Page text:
Catherine, my love, you were made for Mongolia. You are an internet queen and can do your work from any place on the globe. All you need is a dish and a solar panel. What better way to provide extra income in your new nomadic lifestyle? We will sell the house, buy a nice Ger and a few thousand Cashmere goats. No, you can't do this at home. Greenwich is no good for goats of this type. For one thing, Cashmere goats grow impossibly stinky in our climate. The air is too wet, the winters, too mild. Nobody wants stinky sweaters and scarves, now, do they? No, Cashmere goats are happiest here and so will you be, my dear.

And I have already forwarded your web page to Nara!


Nara makes everything happen. And she comes from a little town up near the Russian border called Yeroo. Well, her father was from there. He was a Buryat and he came to Ulan Baator to work on the railway so when Stalin wiped out the Buryats, he survived because, to Russians, all Mongolians look and sound alike. So Nara has taken an interest in her ancestral home. She has already managed to get the Japanese government to send her a pickling plant. She also scored a grant for building greenhouses! You, Catherine, with all your knowledge of marketing for microfarming, are an invaluable asset to the people of Yeroo!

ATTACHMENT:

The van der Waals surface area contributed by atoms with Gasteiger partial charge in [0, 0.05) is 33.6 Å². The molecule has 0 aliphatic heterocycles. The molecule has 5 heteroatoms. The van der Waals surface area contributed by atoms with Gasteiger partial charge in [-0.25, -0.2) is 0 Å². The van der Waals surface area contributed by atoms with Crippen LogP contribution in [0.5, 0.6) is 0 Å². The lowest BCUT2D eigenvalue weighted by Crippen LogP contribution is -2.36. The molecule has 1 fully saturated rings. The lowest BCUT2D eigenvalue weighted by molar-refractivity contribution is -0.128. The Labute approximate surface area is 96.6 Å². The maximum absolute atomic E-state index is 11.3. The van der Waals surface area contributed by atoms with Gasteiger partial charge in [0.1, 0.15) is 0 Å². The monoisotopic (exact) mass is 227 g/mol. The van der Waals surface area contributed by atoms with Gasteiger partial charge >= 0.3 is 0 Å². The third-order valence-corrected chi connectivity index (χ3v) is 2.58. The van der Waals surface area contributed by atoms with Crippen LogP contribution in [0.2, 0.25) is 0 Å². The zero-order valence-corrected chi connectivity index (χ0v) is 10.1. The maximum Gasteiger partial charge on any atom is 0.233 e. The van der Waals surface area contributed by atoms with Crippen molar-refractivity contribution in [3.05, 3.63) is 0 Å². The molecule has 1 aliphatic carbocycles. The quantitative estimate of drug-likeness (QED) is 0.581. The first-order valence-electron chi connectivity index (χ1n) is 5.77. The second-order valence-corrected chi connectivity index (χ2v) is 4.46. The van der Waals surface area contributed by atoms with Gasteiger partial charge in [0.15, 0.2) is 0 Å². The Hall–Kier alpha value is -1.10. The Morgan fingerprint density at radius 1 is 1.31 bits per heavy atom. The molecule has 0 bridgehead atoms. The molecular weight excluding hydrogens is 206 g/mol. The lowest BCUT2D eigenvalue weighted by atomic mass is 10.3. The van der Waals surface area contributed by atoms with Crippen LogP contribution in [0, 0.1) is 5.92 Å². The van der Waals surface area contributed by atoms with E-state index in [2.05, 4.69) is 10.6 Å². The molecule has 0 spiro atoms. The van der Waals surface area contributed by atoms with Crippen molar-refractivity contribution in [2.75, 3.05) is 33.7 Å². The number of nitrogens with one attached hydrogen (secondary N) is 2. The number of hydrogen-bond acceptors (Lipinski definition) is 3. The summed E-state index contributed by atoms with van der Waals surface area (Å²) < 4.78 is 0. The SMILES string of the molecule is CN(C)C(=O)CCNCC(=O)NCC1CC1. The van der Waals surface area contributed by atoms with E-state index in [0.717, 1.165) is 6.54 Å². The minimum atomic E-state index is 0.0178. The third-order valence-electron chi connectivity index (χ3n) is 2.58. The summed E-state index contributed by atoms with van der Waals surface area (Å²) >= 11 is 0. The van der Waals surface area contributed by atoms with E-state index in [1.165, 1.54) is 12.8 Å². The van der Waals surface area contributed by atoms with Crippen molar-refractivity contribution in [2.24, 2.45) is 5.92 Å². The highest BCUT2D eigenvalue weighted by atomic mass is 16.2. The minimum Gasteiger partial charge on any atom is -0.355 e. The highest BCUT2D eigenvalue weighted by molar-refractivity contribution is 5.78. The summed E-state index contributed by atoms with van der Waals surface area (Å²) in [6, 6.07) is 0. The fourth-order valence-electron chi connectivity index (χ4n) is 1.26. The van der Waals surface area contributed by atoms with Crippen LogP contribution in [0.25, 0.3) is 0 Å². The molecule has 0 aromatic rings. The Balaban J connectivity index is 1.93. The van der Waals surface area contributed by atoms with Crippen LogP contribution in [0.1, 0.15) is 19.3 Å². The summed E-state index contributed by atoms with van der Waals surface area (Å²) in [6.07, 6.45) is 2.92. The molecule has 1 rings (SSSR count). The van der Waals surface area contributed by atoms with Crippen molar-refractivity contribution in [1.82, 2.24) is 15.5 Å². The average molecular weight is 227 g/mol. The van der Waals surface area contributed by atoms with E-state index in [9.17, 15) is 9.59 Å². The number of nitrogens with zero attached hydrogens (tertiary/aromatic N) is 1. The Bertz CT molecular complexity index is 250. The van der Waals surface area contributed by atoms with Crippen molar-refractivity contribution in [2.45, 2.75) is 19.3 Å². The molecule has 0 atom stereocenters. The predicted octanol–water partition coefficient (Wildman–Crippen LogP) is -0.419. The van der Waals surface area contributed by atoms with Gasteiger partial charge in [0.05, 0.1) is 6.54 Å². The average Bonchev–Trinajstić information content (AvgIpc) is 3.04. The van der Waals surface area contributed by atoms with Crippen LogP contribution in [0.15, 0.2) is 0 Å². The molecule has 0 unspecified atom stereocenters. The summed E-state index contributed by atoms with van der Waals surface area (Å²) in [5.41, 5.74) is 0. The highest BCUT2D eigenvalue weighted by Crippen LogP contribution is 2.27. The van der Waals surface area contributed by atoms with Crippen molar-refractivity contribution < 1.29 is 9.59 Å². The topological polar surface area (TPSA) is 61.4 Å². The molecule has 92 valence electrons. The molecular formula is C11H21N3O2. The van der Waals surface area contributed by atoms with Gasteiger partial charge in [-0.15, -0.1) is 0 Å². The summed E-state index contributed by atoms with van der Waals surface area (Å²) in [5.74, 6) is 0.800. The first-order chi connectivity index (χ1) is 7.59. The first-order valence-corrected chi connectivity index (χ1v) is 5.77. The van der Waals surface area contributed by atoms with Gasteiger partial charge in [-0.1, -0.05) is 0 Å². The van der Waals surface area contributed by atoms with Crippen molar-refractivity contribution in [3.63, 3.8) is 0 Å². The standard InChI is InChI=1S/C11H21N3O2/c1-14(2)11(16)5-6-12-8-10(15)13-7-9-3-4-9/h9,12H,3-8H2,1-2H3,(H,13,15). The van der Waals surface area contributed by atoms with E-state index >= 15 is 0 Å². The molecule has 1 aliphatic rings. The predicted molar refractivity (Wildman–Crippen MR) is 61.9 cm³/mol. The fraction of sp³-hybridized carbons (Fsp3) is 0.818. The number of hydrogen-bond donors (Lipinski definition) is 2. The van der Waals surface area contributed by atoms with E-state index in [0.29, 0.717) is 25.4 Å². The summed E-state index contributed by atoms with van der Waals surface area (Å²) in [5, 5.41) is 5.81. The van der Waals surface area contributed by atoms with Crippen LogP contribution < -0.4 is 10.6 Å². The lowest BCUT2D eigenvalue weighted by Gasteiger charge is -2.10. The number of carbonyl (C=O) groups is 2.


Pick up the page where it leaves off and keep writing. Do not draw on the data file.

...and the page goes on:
Chloe. This is easy. How would you like to have a horse? Yes. A REAL horse. I can see you now, riding over the steppe tending to the aforementioned goats. A dream come true, right? You might not be so fond of sharing a circular room that functions as a kitchen, bathroom and bedroom (your brother's too) all at once. But anything getting you down will surely be cured with a little gallop over the hills and valleys.

Marcus. Also easy. You are the next incarnation of Chinggis Khan himself. I have seen it in your eye and in your demeanor. You, despite coming from a family of wishy-washy peacenick, moral relativists, know what it is all about. When we ask you what you are doing and you say, "Whacking things!" it is clear that you are a great warrior. Come and practice with your bow and arrow. Wrestle at the Nadaam. You will one day assume your rightful place on the throne where the Mighty Khan once sat. It is your destiny.

Indy and Natalie. Sorry Murray and Jane. It's camp Granma and Grandpa for you, two. There are plenty of dogs in Mongolia and, Natalie, you demonstrate the Buddhist belief that life is suffering. You can't have more than a few years left. Hopefully you will come back as an animal you like.

The truth is, Doug, I am very sad to leave this place. I begin to cry, in fact. And I am doing so now, I am afraid.